Ophthalmologists diagnose and treat disorders and diseases of the eye.
We’ll help you improve and preserve you vision with treatments for a wide variety of eye disorders.
Vision is fundamental to how we interact with the world. That’s why eye problems can be so unsettling.
Ophthalmology specialists at Indiana University Health, as well as the physicians at the Glick Eye Institute and at the Riley Hospital for Children Pediatric Eye Clinic, are among the best in Indiana. We have extensive experience diagnosing and treating a full range of eye disorders.
Unlike optometrists, ophthalmologists are medical doctors, with full medical training. This means that our specialists can provide many kinds of treatment, including surgeries that are not available from optometrists. We also have full optometry services for individuals who simply need an eye exam and corrective lenses or contacts.
We expertly treat all types of eye conditions, including:
Glaucoma is a disease that damages the optic nerve when pressure builds in the eye. It is often treated with eye drops or surgery. Our physicians are highly skilled and experienced in performing many kinds of glaucoma surgeries. We create individualized, comprehensive care plans for patients with glaucoma to best treat the disease.
While cataracts may not impede your day-to-day life in their early stages, they often cause impairment as they develop because they can cause cloudy or blurry vision. At that point you may choose to have cataract surgery. During cataract surgery the natural lens that is clouded is replaced with a new, artificial lens. Our surgical options include no injection/no stitch surgery providing improved safety.
Diabetes can have a dramatic impact on many parts of the body, including the eyes. Diabetic retinopathy, caused by diabetes, is the abnormal change or growth of blood vessels in the eyes. Vision loss associated with diabetic retinopathy is irreversible and ophthalmologists suggest an annual eye exam for diabetics. Treatments, including laser surgery and microscopic surgery, are available. Proper maintenance care is the best way to halt or prevent vision loss from diabetes.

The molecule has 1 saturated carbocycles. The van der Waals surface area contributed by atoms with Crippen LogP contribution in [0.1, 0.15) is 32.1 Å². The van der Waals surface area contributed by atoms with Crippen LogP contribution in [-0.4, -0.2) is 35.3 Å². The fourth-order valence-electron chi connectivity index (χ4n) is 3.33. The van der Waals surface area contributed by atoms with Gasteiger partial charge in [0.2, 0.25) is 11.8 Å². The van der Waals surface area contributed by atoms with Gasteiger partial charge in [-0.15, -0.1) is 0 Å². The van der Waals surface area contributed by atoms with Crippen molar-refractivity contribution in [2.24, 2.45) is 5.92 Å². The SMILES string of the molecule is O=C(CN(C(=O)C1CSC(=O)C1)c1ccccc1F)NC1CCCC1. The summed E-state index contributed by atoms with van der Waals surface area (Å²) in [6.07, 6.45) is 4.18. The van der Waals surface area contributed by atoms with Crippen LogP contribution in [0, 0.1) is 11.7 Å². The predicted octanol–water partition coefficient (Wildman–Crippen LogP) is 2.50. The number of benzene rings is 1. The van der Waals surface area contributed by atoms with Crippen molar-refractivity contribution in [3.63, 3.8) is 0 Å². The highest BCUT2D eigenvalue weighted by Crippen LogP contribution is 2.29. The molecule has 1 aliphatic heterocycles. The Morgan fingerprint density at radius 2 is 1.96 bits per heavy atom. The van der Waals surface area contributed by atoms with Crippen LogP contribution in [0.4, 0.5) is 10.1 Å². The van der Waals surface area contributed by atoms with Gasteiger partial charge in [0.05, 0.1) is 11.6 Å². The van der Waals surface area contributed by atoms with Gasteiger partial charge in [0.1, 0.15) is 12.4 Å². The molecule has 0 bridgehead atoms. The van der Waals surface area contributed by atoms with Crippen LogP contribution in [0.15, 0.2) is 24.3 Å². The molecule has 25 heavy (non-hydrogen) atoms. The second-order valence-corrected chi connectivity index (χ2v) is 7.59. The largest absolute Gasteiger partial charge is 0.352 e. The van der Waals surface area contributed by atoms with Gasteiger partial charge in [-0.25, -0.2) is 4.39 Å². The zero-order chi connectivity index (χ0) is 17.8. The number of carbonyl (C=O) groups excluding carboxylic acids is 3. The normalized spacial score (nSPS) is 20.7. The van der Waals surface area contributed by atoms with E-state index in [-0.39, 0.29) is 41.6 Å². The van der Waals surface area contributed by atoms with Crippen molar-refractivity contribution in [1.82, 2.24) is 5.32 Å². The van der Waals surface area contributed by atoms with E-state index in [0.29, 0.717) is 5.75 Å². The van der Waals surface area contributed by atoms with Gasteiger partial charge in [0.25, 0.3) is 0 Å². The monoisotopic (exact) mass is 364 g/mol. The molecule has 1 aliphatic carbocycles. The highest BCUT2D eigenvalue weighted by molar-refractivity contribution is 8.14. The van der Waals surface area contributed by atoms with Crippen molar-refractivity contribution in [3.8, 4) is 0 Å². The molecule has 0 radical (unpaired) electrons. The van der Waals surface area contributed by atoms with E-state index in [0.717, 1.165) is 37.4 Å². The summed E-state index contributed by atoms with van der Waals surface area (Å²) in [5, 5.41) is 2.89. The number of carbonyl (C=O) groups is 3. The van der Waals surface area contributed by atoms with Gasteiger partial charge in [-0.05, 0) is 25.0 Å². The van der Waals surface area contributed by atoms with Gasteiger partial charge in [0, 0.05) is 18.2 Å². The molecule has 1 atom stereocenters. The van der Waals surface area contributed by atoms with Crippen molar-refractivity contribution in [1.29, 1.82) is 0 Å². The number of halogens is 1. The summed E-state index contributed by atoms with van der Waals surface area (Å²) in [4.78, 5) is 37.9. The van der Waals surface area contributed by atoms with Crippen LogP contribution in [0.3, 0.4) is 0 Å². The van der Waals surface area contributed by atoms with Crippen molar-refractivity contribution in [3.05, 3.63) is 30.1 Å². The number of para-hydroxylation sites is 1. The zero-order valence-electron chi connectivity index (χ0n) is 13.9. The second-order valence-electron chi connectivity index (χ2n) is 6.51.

Often an age-related disease, macular degeneration is the breakdown of the eye’s macula. The macula is the part of the retina that is most sensitive to detail, allowing a person to read small print or do close up work, such as needlework. Depending on the type and severity of your macular degeneration, supplements, injections of medicines, laser treatments or other therapy can be used to treat the disease. Our physicians are highly skilled and experienced in diagnosing and choosing the proper treatment for macular degeneration.
Ptosis, or a drooping of the eyelid, can restrict or even block vision in patients, and will not improve without treatment. It is caused by weakening of the levator muscle, which lifts the eyelid. We offer treatment of ptosis in the form of surgery. Depending on the severity of the condition, IU Health physicians may recommend part of the excess eyelid skin be removed or the reattachment of the levator muscle.
Children and Adolescent Eye Diseases
Pediatric ophthalmologists treat a wide range of children’s and adolescents’ eye diseases. Our pediatric ophthalmologists treat strabismus (eye misalignment), amblyopia (lazy eye), tear duct obstructions and ptosis (drooping eyelid) along with more serious conditions such as retinoblastoma (childhood eye cancer), pediatric glaucoma and pediatric cataracts.
Corneal Diseases and Injuries
Corneal disease and injury can cause swelling or scarring, which cause the cornea to distort light and impair vision. Cornea transplants and treatment for injuries are available from our highly skilled ophthalmologists.
In addition to these treatments we offer these services:
- Adult, adolescent and children’s eye exams
- Glaucoma surgery
- Multifocal (bifocal) and toric (astigmatism) lens implants
- Oculoplastic and eyelid surgery
- Treatment for dry eye
We’re building for the future of ophthalmology
Our ophthalmologists are very active in medical education. In conjunction with Indiana University School of Medicine, our residency program is the only one in Indiana. As a result, we have trained about half of the ophthalmologists in the state. We also train medical students at the Indiana University School of Medicine to recognize eye disorders in their roles as primary care doctors and medical specialists.
We also conduct research to advance the range of treatments available for eye disorders. Some examples of our clinical research are:
- New drugs to treat glaucoma, diabetes and macular degeneration
- New therapies for macular degeneration and diabetic retinopathy
- Treatment of strabismus (eyes looking in different directions)
Our basic scientific research includes:
- Molecular biology of the chemical cycle of vision
- Treatment and cures for retinoblastoma, diabetic retinopathy and macular degeneration
- Neurophysiology of eye movements
- Physiology of blood flow in the eye
You can find more information about clinical trials and research at the Glick Eye Institute at the IU School of Medicine.
Learn more about eye disorders and treatments
Learn more about the most common and most complex eye conditions by visiting the EyeSmart website. This is the American Academy of Ophthalmology's public education site, and it has a wide range of information about eye care, eye disorders and other vision-related topics.